Jean Cocteau Quote
“I love cats because I enjoy my home; and little by little, they become its visible soul.”
In French: "J'aime les/mes chats parce que j'aime ma maison et qu'ils en deviennent peu à peu l'âme visible." - La revue des deux mondes, Issues 5-8 (1951), p. 568
“An artist cannot speak about his art any more than a plant can discuss horticulture.”
As quoted in Newsweek (16 May 1955) Variant translation: Asking an artist to talk about his work is like asking a plant to discuss horticulture.
“Wealth is an inborn attitude of mind, like poverty. The pauper who has made his pile may flaunt his spoils, but cannot wear them plausibly.”
Les Enfants Terribles translation by Rosamond Lehmann (1929).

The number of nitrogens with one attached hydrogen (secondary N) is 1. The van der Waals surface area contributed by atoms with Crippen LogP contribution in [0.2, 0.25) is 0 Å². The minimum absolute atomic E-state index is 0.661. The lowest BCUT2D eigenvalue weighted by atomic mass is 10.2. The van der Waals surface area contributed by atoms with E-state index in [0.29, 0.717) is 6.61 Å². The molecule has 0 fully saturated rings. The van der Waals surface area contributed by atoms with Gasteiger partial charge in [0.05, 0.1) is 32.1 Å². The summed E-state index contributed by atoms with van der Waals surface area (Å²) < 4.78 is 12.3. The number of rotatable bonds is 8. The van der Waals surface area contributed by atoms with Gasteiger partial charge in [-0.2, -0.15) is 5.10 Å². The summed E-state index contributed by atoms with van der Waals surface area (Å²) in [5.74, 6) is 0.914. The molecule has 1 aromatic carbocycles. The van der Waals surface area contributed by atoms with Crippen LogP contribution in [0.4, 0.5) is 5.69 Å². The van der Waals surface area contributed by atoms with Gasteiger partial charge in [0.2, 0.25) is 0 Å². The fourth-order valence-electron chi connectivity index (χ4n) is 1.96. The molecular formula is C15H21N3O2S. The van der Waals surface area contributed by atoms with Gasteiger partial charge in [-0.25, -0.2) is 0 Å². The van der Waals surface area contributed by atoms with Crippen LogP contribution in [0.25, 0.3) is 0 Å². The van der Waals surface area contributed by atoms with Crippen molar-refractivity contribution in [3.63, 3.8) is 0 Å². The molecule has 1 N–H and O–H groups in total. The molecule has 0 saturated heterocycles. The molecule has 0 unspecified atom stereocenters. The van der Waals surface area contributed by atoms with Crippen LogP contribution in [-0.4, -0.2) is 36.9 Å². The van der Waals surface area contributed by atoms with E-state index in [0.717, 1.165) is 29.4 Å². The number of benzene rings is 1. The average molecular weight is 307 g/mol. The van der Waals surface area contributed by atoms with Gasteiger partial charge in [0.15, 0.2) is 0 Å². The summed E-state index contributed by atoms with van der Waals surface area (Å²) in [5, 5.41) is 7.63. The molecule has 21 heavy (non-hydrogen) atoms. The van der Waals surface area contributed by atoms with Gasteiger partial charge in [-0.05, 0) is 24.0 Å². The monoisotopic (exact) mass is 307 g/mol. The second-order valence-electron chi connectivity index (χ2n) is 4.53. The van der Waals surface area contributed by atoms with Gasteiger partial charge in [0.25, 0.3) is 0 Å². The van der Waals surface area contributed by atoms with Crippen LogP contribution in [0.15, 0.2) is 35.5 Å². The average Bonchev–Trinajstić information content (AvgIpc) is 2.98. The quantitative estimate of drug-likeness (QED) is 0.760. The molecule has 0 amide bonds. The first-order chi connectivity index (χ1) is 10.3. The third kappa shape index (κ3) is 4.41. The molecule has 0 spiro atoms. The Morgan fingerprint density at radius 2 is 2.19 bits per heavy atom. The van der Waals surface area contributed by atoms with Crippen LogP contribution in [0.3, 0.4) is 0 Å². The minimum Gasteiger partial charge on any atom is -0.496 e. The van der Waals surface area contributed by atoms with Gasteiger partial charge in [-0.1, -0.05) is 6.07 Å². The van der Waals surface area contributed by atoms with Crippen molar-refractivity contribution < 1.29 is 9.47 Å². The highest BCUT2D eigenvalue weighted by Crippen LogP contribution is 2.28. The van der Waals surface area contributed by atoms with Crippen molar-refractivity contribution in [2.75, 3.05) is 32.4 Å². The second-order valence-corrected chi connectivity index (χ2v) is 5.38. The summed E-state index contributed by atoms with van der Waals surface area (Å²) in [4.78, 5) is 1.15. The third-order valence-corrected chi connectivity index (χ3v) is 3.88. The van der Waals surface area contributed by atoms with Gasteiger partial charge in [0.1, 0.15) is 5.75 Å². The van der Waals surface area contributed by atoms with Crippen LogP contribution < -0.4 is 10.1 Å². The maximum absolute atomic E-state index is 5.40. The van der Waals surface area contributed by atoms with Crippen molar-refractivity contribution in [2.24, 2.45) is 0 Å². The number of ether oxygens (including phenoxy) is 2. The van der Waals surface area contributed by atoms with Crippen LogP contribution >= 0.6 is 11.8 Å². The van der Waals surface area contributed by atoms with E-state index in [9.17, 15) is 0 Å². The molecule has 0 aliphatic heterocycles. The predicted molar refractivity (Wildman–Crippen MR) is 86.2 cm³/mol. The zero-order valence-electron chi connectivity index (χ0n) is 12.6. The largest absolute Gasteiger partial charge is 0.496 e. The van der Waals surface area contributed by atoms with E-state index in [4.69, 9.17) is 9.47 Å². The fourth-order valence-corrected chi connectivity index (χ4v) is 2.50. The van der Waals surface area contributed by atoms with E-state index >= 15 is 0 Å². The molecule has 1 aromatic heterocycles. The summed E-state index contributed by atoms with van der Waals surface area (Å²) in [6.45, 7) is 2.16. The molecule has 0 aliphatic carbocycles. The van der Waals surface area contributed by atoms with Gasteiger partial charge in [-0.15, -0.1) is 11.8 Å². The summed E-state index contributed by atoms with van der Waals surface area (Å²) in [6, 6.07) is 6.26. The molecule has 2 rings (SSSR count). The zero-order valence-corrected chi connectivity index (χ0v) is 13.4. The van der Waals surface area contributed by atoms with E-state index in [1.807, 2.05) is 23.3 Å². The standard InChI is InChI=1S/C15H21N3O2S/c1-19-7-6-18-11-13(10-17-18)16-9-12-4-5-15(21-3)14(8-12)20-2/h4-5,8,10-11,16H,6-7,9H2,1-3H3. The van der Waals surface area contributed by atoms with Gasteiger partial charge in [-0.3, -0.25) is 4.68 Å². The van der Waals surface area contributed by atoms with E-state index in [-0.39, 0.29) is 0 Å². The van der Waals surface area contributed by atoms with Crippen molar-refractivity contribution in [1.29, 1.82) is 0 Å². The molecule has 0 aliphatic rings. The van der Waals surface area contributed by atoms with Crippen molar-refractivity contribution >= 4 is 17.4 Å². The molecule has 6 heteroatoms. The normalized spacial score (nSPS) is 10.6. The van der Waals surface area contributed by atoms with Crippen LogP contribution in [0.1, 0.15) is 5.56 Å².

Born: July 5, 1889
Died: October 11, 1963 (aged 74)
Occupation: Director, novelist, poet, artist, filmmaker
Bio: Jean Maurice Eugène Clément Cocteau was a French poet, novelist, dramatist, designer, playwright, artist and filmmaker. Cocteau is best known for his novel Les Enfants terribles, and the films Blood of a Poet, Les Parents terribles, Beauty and the Beast, and Orpheus.
Quote of the day
“Sound is naught but broken air, And every speech that is spoken, Loud or privily, foul or fair, In its substance is but air; For as flame is but lighted smoke, So sound is air that is broken.”